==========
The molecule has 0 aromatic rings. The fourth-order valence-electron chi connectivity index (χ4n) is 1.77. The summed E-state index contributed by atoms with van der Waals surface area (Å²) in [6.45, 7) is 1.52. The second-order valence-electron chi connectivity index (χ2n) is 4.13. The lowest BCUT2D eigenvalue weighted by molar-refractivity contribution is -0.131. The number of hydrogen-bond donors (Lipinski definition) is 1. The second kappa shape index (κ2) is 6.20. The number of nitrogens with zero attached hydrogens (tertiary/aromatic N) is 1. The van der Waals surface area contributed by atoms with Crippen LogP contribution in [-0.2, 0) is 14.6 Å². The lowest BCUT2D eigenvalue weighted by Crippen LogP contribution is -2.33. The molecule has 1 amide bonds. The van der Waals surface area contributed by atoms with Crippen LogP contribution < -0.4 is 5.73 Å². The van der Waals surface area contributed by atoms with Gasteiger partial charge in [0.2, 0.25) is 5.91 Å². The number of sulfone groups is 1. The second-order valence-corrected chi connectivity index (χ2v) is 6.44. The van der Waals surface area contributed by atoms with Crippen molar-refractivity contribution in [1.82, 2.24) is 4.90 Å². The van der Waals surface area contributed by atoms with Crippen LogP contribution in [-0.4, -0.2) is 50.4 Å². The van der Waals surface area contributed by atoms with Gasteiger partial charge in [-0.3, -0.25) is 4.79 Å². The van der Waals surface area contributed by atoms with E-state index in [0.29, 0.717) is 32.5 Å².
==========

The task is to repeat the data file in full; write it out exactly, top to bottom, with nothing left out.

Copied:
The molecule has 0 aromatic rings. The fourth-order valence-electron chi connectivity index (χ4n) is 1.77. The summed E-state index contributed by atoms with van der Waals surface area (Å²) in [6.45, 7) is 1.52. The second-order valence-electron chi connectivity index (χ2n) is 4.13. The lowest BCUT2D eigenvalue weighted by molar-refractivity contribution is -0.131. The number of hydrogen-bond donors (Lipinski definition) is 1. The second kappa shape index (κ2) is 6.20. The number of nitrogens with zero attached hydrogens (tertiary/aromatic N) is 1. The van der Waals surface area contributed by atoms with Crippen LogP contribution in [-0.2, 0) is 14.6 Å². The lowest BCUT2D eigenvalue weighted by Crippen LogP contribution is -2.33. The molecule has 1 amide bonds. The van der Waals surface area contributed by atoms with Crippen LogP contribution < -0.4 is 5.73 Å². The van der Waals surface area contributed by atoms with Gasteiger partial charge in [0.2, 0.25) is 5.91 Å². The number of sulfone groups is 1. The second-order valence-corrected chi connectivity index (χ2v) is 6.44. The van der Waals surface area contributed by atoms with Crippen molar-refractivity contribution in [1.82, 2.24) is 4.90 Å². The van der Waals surface area contributed by atoms with Crippen LogP contribution in [-0.4, -0.2) is 50.4 Å². The van der Waals surface area contributed by atoms with Gasteiger partial charge in [-0.3, -0.25) is 4.79 Å². The van der Waals surface area contributed by atoms with E-state index in [0.29, 0.717) is 32.5 Å².